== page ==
Link to Pubmed [PMID] – 28291646
Vaccine 2017 Apr;35(16):2076-2083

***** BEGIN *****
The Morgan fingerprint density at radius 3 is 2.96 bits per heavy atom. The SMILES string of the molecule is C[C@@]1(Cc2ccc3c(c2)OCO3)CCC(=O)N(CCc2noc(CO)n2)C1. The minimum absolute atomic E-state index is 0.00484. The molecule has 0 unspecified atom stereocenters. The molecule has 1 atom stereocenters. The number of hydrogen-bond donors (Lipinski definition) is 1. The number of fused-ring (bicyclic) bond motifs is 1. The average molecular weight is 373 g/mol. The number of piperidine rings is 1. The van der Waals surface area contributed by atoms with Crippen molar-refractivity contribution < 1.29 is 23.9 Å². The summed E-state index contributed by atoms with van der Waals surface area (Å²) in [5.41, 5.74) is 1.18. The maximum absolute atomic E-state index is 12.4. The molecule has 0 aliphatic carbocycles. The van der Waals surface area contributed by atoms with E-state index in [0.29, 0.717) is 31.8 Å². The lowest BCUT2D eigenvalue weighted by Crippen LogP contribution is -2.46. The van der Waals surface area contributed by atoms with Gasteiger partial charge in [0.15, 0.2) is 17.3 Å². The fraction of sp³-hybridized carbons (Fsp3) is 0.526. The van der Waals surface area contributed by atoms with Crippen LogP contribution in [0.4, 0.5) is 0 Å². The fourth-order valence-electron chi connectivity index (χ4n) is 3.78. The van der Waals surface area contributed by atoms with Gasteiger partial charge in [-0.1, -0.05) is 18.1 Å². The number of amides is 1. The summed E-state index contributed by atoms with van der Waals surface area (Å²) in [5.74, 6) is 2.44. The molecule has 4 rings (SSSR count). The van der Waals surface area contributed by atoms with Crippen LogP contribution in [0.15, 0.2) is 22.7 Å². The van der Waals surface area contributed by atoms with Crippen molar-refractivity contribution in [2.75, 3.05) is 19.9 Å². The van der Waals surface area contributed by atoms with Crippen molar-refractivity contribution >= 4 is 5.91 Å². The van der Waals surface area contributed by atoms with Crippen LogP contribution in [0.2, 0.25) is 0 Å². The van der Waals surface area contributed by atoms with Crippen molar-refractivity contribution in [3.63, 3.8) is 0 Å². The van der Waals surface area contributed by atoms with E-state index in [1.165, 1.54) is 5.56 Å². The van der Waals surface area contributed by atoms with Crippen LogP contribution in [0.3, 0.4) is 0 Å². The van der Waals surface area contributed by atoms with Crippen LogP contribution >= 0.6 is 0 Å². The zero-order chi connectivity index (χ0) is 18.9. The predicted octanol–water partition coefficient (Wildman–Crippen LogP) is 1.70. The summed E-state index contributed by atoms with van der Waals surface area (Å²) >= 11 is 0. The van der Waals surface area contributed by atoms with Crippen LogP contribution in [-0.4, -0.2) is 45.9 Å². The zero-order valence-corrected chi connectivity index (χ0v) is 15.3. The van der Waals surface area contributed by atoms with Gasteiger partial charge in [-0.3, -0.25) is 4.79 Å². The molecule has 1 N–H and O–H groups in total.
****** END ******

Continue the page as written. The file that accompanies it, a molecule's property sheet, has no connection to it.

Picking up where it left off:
Vaccine-induced protection against influenza is not optimal, however it has been suggested that the vaccine may reduce the severity of symptoms among those who develop illness despite being vaccinated. We tested this hypothesis within a countrywide, sentinel general practitioners-based surveillance system in France. We included 2277 individuals aged 65years or older (of whom 1293 had been vaccinated against influenza, 56.8%) who consulted a general practitioner because of an acute respiratory infection (ARI) during 2003-2014. All patients were taken a nasopharyngeal swab, and information was collected on demographic characteristics and symptoms at disease onset. All specimens were tested for respiratory viruses and, if positive for influenza, the virus type and subtype were determined. We compared the average maximum temperature and the frequency of each symptom, between non-vaccinated and vaccinated influenza patients. We then used logistic regression models to calculate the odds of presenting with each symptom between vaccinated vs. non-vaccinated patients, adjusting by age group, virus (sub)type and season. Overall, 675 ARI patients (29.6%) tested positive for influenza. The A(H3) virus caused the majority of cases (55.1%), followed by influenza B (22.9%), A not-subtyped (11.7%), and A(H1) (10.3%) viruses. Compared to non-vaccinated influenza patients, those who had been vaccinated had a slightly reduced maximum temperature and presented less frequently with myalgia, shivering and headache. In stratified analyses, the observed effect was limited to patients infected with A(H3) or type B viruses. After adjusting by age group, virus (sub)type and season, the difference remained statistically significant only for headache, which was less frequent among vaccinated individuals (odds ratio 0.69, 95% confidence intervals 0.48-0.98). In conclusion, the vaccine was found to be modestly associated with less severe clinical presentation of influenza among the elderly. Our findings reinforce the need for influenza vaccines providing better protection.